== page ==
Type of Media: Film
I love museums. Museums get a bad rap for being boring, especially among younger crowds. “They’re big places filled with old paintings and slow, quiet people just looking at them.” Well yeah, that’s why they’re great! You can get lost in a museum. There’s no sense of time, no windows to let light in, no reminder that life is going on outside the walls. It’s just you, the company you bring, and art. If you’re wondering how I can have such strong feelings about museums, just watch Russian director Alexander Sokurov’s film Russian Ark, a movie that idolizes museums and their position in society.
At its beginning, Russian Ark is disorienting. The main character is an unnamed Narrator, and the film is shot from his perspective. He suddenly finds himself wandering around the Hermitage in St. Petersberg, as people in Russian period clothing who cannot see or hear him rush to find a party happening somewhere inside. The Narrator soon links up with a fellow lost traveler, a French diplomat from the 19th century who identifies himself as a Marquis and hates Russian culture. The Narrator and the Marquis wander through the Hermitage, alternating between looking at art and stumbling on events from Russian history. Aside from the pair wondering about how they got there and the French Marquis marveling at the fact that he can now speak and understand fluent Russian, this is a largely plotless movie. You may have questions about what’s happening, and those questions will not be answered. But there is so much to enjoy here that has no reliance on plot.
The most immediately remarkable thing about Russian Ark is that the entire film consists of a single, unbroken 96-minute shot. Unlike other experiments with “single take” filmmaking like Rope and Birdman, both of which relied on editing trickery to achieve their effects, Russian Ark is legit. The steadicam glides smoothly through the Hermitage, going from room to room as every actor and technician flawlessly hits their mark to create a seamless first-person experience. Just from a technical filmmaking standpoint, Russian Ark is a monumental achievement. Forget CGI-fests like Transformers, this is a visual spectacle.
Its first-person perspective means Russian Ark is like wandering through an extravagant museum with two guides, one appreciative and the other surly, and getting to know them. The Marquis admires the Italian and Dutch art of the Hermitage while admonishing the Russian artwork on the walls as too derivative of the Vatican. He drops in facts about his life, like how his mother was a sculptress who almost married Italian sculptor Canova. He becomes enraged when a boy admiring a portrait of St. Peter and St. Paul says he’s not a Christian, demanding to know how the boy can enjoy the painting when he doesn’t know how great the saints are from scripture. When the Marquis and the Narrator wander into a hall where the Persian Shah is offering an apology to Tsar Nicholas I regarding the killing of Russian diplomats, the Marquis walks out of the room explaining the ceremony will go on for a several hours and be terribly boring.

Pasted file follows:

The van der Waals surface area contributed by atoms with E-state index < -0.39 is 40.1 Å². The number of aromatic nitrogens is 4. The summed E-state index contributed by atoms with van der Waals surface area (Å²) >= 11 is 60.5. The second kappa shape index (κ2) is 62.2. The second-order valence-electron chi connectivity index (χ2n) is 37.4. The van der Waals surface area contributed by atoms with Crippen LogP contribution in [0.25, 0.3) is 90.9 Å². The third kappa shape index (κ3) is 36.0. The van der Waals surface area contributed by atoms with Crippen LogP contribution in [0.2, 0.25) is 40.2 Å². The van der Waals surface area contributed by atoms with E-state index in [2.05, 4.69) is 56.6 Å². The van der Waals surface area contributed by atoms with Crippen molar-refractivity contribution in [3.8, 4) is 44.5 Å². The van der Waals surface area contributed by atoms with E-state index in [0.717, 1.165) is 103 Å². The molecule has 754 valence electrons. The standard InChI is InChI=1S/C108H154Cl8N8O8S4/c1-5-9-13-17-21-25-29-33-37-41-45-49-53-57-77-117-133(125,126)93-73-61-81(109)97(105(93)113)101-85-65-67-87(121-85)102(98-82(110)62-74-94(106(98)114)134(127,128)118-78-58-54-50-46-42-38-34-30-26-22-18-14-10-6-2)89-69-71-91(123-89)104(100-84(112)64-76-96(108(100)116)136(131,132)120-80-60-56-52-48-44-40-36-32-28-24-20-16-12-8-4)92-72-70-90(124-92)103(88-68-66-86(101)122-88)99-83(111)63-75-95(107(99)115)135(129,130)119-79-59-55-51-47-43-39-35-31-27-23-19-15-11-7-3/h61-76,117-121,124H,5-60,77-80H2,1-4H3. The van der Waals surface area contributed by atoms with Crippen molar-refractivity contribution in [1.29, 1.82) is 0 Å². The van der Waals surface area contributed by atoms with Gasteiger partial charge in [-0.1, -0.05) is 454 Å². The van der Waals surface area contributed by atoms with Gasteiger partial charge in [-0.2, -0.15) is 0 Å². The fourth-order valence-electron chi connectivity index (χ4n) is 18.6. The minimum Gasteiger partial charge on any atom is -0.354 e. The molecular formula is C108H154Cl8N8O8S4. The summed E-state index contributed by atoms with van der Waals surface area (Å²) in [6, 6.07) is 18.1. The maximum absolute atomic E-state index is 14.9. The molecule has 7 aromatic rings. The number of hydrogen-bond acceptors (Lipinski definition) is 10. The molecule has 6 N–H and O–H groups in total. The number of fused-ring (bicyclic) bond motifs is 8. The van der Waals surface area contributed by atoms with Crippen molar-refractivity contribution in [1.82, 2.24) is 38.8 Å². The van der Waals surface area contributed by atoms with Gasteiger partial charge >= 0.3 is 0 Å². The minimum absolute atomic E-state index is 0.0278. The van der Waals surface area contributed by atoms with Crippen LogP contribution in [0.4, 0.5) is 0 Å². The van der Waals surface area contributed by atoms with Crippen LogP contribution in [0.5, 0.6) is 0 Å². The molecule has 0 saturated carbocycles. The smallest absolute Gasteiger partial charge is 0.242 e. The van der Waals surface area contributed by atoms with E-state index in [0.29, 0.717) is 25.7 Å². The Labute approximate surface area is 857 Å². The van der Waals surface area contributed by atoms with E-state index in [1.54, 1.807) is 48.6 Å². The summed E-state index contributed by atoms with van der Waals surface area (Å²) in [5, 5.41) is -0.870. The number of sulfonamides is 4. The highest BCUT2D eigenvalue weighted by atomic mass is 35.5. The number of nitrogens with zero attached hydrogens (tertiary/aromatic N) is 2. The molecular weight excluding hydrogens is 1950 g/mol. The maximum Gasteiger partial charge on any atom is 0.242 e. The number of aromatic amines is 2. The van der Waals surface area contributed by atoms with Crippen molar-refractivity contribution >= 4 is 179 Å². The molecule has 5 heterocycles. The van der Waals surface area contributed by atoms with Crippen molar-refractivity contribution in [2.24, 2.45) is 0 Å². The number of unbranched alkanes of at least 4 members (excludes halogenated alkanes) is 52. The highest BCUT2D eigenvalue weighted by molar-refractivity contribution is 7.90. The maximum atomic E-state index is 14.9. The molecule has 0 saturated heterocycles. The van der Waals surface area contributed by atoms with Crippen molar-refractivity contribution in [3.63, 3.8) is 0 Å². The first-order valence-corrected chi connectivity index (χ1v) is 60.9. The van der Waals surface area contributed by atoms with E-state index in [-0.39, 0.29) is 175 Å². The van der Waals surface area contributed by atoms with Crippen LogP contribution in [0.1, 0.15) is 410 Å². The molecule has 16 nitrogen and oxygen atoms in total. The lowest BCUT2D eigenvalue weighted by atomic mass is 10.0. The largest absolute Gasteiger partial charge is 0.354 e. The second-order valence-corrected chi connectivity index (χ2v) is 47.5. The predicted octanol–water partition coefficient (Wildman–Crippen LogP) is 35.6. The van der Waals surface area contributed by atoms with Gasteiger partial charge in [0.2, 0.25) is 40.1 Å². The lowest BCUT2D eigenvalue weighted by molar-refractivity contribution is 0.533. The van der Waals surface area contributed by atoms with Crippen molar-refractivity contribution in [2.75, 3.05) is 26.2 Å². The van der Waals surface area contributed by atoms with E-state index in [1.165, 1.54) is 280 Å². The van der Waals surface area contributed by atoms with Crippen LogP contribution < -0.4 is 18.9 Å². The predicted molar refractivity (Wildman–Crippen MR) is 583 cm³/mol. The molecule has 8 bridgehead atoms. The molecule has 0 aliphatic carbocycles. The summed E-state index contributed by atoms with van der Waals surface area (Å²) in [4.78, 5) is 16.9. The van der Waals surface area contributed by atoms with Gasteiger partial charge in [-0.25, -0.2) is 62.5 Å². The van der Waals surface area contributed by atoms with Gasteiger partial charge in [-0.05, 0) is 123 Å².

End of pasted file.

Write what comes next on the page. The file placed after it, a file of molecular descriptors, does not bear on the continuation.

However, the Marquis is ignorant to the tragedy that often surrounds them. One door they open leads to a man building his own coffin during the Siege of Leningrad. The Narrator tries to explain the horror of WWII to the Marquis, but the Marquis laughs off the idea of a million people dying as ridiculous. Later they see Tsarina Alexandra shepherding her daughter Anastasia to lunch, telling the nun next to her that she thinks she hears gunshots off in the distance. The Narrator, but not the Marquis, understands that the two of them will be killed by the Bolsheviks in less than two years.
Blind to the uglier parts of Russian history, the Marquis eventually comes around on Russia. People from different eras come together at the end for a grand ball, at which the Marquis decides he’s staying. The Narrator exits and goes to leave the Hermitage, though instead of grounds the outside is just an endless, stormy ocean. The Hermitage is an ark in the chaos of history, keeping the beauty of Europe intact and carrying the echos of the ages. Even as the outside world rages past, inside the Hermitage it remains slow and meditative.
Fans of art, museums, and history will probably find a lot of like in Russian Ark, but this is absolutely a must-see if you are a film buff or involved with film production. You’ll be able to appreciate how much of a marvel the film is, both in the images it captures, and in the way it captures them.